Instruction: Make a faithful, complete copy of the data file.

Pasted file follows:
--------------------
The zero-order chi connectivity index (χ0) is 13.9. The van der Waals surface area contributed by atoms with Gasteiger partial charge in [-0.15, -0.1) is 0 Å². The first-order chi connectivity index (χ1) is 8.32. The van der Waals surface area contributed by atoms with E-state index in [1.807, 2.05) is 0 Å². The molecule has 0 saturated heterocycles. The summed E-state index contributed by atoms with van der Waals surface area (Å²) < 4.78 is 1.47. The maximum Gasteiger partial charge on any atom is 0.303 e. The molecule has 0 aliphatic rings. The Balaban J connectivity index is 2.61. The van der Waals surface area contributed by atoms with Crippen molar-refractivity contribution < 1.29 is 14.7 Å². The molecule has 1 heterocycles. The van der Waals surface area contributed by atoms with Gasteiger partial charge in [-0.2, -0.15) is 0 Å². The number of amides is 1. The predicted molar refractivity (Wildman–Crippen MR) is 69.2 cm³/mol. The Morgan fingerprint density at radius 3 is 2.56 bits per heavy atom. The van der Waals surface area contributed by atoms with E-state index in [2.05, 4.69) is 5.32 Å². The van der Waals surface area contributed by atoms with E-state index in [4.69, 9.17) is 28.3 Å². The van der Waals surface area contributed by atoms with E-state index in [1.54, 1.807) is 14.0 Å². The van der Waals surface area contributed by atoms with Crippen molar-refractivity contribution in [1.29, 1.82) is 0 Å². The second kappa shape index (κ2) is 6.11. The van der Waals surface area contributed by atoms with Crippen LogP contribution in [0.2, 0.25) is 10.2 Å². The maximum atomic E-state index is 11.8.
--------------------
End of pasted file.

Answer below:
The zero-order chi connectivity index (χ0) is 13.9. The van der Waals surface area contributed by atoms with Gasteiger partial charge in [-0.15, -0.1) is 0 Å². The first-order chi connectivity index (χ1) is 8.32. The van der Waals surface area contributed by atoms with E-state index in [1.807, 2.05) is 0 Å². The molecule has 0 saturated heterocycles. The summed E-state index contributed by atoms with van der Waals surface area (Å²) < 4.78 is 1.47. The maximum Gasteiger partial charge on any atom is 0.303 e. The molecule has 0 aliphatic rings. The Balaban J connectivity index is 2.61. The van der Waals surface area contributed by atoms with Crippen molar-refractivity contribution < 1.29 is 14.7 Å². The molecule has 1 heterocycles. The van der Waals surface area contributed by atoms with Gasteiger partial charge in [-0.2, -0.15) is 0 Å². The number of amides is 1. The predicted molar refractivity (Wildman–Crippen MR) is 69.2 cm³/mol. The Morgan fingerprint density at radius 3 is 2.56 bits per heavy atom. The van der Waals surface area contributed by atoms with E-state index in [2.05, 4.69) is 5.32 Å². The van der Waals surface area contributed by atoms with E-state index in [4.69, 9.17) is 28.3 Å². The van der Waals surface area contributed by atoms with E-state index in [1.54, 1.807) is 14.0 Å². The van der Waals surface area contributed by atoms with Crippen molar-refractivity contribution in [1.29, 1.82) is 0 Å². The second kappa shape index (κ2) is 6.11. The van der Waals surface area contributed by atoms with Crippen LogP contribution in [0.2, 0.25) is 10.2 Å². The maximum atomic E-state index is 11.8.